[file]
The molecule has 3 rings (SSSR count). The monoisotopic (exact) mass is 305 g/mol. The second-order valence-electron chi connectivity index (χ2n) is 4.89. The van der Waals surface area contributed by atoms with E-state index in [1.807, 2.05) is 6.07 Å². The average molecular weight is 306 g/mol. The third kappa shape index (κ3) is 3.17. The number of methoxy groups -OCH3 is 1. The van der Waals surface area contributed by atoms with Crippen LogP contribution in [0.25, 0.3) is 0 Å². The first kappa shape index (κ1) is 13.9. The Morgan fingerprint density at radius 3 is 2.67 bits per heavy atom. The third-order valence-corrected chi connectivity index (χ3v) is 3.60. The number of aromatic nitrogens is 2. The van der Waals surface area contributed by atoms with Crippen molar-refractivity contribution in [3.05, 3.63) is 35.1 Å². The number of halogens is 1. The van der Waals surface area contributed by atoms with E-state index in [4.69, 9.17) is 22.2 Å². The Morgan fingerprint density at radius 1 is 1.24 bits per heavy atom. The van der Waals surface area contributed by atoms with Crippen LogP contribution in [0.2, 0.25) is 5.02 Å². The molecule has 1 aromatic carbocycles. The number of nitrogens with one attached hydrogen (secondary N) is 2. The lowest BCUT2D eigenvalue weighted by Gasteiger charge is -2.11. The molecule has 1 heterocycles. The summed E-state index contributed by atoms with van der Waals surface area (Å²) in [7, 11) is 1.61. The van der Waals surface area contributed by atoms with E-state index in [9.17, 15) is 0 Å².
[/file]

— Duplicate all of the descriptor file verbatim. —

The molecule has 3 rings (SSSR count). The monoisotopic (exact) mass is 305 g/mol. The second-order valence-electron chi connectivity index (χ2n) is 4.89. The van der Waals surface area contributed by atoms with E-state index in [1.807, 2.05) is 6.07 Å². The average molecular weight is 306 g/mol. The third kappa shape index (κ3) is 3.17. The number of methoxy groups -OCH3 is 1. The van der Waals surface area contributed by atoms with Crippen LogP contribution in [0.25, 0.3) is 0 Å². The first kappa shape index (κ1) is 13.9. The Morgan fingerprint density at radius 3 is 2.67 bits per heavy atom. The third-order valence-corrected chi connectivity index (χ3v) is 3.60. The number of aromatic nitrogens is 2. The van der Waals surface area contributed by atoms with Crippen molar-refractivity contribution in [3.05, 3.63) is 35.1 Å². The number of halogens is 1. The van der Waals surface area contributed by atoms with E-state index in [4.69, 9.17) is 22.2 Å². The Morgan fingerprint density at radius 1 is 1.24 bits per heavy atom. The van der Waals surface area contributed by atoms with Crippen LogP contribution in [0.2, 0.25) is 5.02 Å². The molecule has 1 aromatic carbocycles. The number of nitrogens with one attached hydrogen (secondary N) is 2. The lowest BCUT2D eigenvalue weighted by Gasteiger charge is -2.11. The molecule has 1 heterocycles. The summed E-state index contributed by atoms with van der Waals surface area (Å²) in [7, 11) is 1.61. The van der Waals surface area contributed by atoms with E-state index in [9.17, 15) is 0 Å².